CC Fabrizio Meoni
Forty-seven year old Fabrizio Meoni was one of the most popular characters on the FIM Cross-Country Rally circuit and one of the most successful. The smiling, effervescent Italian won the Dakar Rally on two occasions in 2001 and 2002 and was bidding to bring down the curtain on his Dakar career with a third win before heading into retirement on January 17th.
Sadly he lost his life 184 kms into the stage between Atar and Kiffa on January 11th, when he suffered a suspected broken neck and serious head injuries after a fall. Meoni, ironically tackling his 13th Dakar Rally, had been in determined mood for several days. He had arrived in the Atar bivouac with a 2m 55s advantage, only to see five minutes of ludicrous penalties push him down the leaderboard.
At times Fabrizio could be outspoken. His heated conversation with TSO Director Etienne Lavigne at the Atar rest day was a case in point. But his opinions were respected and the penalty for a GPS infringement was duly reduced to two minutes. The following day he lost his lead to team mate Cyril Despres and was in hot pursuit of the Frenchman when the tragedy unfolded.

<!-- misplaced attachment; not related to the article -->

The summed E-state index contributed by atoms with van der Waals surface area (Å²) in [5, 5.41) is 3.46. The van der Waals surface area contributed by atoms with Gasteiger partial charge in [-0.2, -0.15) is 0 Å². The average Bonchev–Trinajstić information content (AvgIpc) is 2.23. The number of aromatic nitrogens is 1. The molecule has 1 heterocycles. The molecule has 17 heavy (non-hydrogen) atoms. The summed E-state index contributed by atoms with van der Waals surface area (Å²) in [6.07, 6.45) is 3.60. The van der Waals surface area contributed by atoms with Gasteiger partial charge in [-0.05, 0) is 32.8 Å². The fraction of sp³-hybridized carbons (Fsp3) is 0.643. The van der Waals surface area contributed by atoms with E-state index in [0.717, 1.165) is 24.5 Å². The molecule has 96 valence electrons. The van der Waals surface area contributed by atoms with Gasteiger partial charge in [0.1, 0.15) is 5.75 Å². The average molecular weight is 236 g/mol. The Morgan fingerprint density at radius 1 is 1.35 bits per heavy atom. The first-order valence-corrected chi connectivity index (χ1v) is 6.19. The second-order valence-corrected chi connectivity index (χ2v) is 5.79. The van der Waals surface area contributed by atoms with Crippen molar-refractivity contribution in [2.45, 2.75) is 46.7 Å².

The result is now of little consequence, but what will sadly be missed around the bivouacs of the Dakar, Tunisia and Morocco rallies is the tall, limping Italian with the infectious smile, famed Italian accent when talking French and the warm personality that affected everyone who knew him. Meoni was the star of the Dakar and it will never be the same again without him.
He began his enduro career quite late in life and took part in the Dakar for the first time in 1992, finishing 12th. He finished third overall in 1994, fourth in 1995 and won the Rally of Tunisia two years later. Meoni was getting faster in every race and he and the late Richard Sainct - himself killed while racing in Egypt last September - began to dominate the sport when Stephane Peterhansel switched his attention to four-wheels.
Meoni won the FIM World Championship in 2000 and the Masters, Tunisia and Egypt rallies. His maiden Dakar title came the same year at Lac Rose and he repeated the feat the following year. He was third in 2003 and sixth last year.
Survived by his wife and two children, he is a great loss to the world of cross-country rallying.